10 Summer Safety Tips From Utah State Parks
Utah’s state parks are calling your name this summer, promising spectacular landscapes and epic outdoor delights. But before you dive head-first into the excitement, let’s make sure you’re all set for a safe and memorable experience. Whether you are hitting the trails, riding the waves, or soaking up the sun, we’ve got ten essential summer safety tips to keep you in the know.
First, here are some general safety tips you should always follow, regardless of the season:
- Before heading out on your adventure, be sure to inform a trusted person about your destination and estimated return time. It’s always a good idea to have someone aware of your location in case of an emergency.
- Avoid going solo. Bring a friend or family member along when exploring. Having a companion adds to the fun and also provides an extra layer of safety.
- Before hitting the road, check the weather forecast and current park conditions. Be aware of any boat ramp closures, fire restrictions, or other relevant updates that may impact your visit.
- Bring an emergency kit that includes the essentials for handling minor injuries. Familiarize yourself with its contents beforehand and consider adding any additional essential items you think might come in handy, like sunscreen and bug repellant.
- Bring your cell phone and consider carrying a radio or other communication devices that can help you reach out for assistance in case of an emergency. Staying connected is vital in critical situations.
1. Wear a Life Jacket: Wear a properly-fitted life jacket for water-related activities such as boating, paddleboarding, kayaking, waterskiing, etc. Utah Law requires that all boats have at least one wearable U.S. Coast Guard-approved life jacket for each person on board. Passengers 12 years old and younger must wear a properly sized Coast Guard-approved life jacket whenever a boat is in operation. Find more life jacket information here.
2. Practice Boating Safety: If you plan to enjoy Utah’s beautiful lakes and reservoirs, familiarize yourself with the Rules and Regulations. Follow speed limits, be aware of other watercraft, check water levels and underwater hazards before engaging in water activities, and avoid alcohol consumption while operating a boat. Remember, boating under the influence of drugs or alcohol is as risky as driving impaired. The penalties are similar: suspended driver’s license, possible jail time, and fines. Always designate a sober driver to ensure safety on the water. For more boating safety tips from our friends at the Utah Division of Outdoor Recreation, click here.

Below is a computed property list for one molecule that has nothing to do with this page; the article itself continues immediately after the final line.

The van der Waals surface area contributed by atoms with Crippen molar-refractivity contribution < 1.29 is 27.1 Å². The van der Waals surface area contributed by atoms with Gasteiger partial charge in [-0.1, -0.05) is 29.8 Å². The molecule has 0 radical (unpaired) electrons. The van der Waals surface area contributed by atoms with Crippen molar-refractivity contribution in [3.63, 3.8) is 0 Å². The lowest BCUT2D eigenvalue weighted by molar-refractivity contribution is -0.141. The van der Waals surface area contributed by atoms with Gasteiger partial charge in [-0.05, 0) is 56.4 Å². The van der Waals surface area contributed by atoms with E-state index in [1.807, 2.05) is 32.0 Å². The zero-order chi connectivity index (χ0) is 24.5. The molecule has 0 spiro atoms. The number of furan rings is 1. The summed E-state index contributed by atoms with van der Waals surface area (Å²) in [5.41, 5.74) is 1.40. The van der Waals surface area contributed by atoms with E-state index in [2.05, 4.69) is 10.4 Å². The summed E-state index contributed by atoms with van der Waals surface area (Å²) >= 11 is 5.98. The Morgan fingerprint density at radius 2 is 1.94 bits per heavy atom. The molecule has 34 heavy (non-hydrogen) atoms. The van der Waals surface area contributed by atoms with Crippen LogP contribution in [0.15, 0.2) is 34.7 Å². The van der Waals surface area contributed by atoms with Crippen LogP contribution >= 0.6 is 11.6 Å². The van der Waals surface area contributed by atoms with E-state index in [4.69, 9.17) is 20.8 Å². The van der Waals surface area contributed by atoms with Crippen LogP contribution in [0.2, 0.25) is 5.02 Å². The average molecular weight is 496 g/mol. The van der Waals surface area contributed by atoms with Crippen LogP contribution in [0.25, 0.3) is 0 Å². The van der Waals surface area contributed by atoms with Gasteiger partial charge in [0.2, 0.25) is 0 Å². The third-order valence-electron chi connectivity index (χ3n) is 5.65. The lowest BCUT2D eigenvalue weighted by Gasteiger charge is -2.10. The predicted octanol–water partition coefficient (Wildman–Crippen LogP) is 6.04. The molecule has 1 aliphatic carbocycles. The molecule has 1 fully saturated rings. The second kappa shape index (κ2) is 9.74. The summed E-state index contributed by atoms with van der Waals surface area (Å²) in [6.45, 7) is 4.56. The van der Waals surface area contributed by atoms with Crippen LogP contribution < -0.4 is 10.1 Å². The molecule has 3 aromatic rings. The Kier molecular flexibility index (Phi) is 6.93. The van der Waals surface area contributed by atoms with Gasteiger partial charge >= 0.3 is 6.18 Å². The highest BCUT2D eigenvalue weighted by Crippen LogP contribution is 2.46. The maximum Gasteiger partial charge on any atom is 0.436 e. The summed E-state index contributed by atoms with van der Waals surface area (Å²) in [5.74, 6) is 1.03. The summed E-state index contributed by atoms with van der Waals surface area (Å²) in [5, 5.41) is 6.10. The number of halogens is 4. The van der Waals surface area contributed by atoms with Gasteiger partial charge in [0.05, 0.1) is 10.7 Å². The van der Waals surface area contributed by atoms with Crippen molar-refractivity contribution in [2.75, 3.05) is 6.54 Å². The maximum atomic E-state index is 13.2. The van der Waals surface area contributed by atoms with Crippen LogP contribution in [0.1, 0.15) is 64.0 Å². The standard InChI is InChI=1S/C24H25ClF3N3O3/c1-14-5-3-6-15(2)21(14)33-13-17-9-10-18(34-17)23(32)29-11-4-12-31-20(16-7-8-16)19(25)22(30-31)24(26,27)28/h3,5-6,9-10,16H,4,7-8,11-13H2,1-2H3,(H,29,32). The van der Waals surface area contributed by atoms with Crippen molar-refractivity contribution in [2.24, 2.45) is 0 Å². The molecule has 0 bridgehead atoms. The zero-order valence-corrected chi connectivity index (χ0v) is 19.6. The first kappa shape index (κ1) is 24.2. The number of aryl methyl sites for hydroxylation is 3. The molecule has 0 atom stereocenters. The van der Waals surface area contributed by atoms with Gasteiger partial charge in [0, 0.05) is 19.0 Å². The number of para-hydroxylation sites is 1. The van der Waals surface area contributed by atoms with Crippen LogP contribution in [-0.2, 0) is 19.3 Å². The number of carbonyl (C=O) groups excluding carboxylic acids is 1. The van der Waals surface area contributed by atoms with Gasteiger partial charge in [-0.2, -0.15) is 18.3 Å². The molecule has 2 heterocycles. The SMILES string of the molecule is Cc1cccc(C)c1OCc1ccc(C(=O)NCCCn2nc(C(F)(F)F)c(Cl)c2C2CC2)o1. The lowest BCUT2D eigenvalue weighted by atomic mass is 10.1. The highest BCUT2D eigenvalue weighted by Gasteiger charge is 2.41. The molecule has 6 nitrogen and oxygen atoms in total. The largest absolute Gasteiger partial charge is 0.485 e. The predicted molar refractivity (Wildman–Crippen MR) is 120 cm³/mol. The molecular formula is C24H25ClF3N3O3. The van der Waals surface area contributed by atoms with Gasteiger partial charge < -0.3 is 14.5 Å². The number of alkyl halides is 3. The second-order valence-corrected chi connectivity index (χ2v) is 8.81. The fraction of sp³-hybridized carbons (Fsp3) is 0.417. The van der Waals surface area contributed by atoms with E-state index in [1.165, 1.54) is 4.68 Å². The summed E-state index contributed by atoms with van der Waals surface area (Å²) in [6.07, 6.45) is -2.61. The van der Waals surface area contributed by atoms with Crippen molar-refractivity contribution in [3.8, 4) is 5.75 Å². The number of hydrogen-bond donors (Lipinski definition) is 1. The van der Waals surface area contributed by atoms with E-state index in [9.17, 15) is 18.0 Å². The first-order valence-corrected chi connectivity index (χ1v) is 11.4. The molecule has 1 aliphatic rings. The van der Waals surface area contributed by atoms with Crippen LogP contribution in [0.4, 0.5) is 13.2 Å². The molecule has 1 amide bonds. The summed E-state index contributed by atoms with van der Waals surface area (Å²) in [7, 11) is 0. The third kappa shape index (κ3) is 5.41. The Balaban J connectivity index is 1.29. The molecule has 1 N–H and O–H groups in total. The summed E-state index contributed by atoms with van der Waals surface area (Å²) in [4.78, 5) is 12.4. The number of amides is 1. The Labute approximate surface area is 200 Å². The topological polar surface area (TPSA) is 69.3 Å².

3. Stay Vigilant to Changing Conditions: While enjoying water activities, keep a close eye on the weather conditions. Storms can roll in unexpectedly and conditions may change rapidly. Watch for signs of approaching storms, such as darkening skies or sudden shifts in wind patterns. If you see signs of an approaching storm, it’s best to err on the side of caution and return to shore. Prioritize your safety and seek shelter until conditions improve.
4. Gear Up with a Helmet: Always wear a helmet when riding off-highway vehicles (OHVs). Helmets are mandatory for riders under 18 years of age on public land. We strongly recommend that everyone, regardless of age, wears a helmet for their safety. A helmet can be a lifesaver, protecting your head from potential injuries. Helmets, when worn correctly, won’t hinder your vision or hearing, and they even help reduce windblasts. Be sure to familiarize yourself with Utah’s OHV Laws and Rules before you hit the trail.
And . . . helmets aren’t just for when you’re riding OHVs! If you’re mountain biking, rock climbing, or engaging in other adrenaline-pumping activities, wearing a helmet is always a good idea.
5. Stay Informed about Flash Floods and Swift Water: Utah’s waterways are at extremely high levels due to the significant snowfall we received. Please exercise caution near rivers, streams, or any swift-moving water.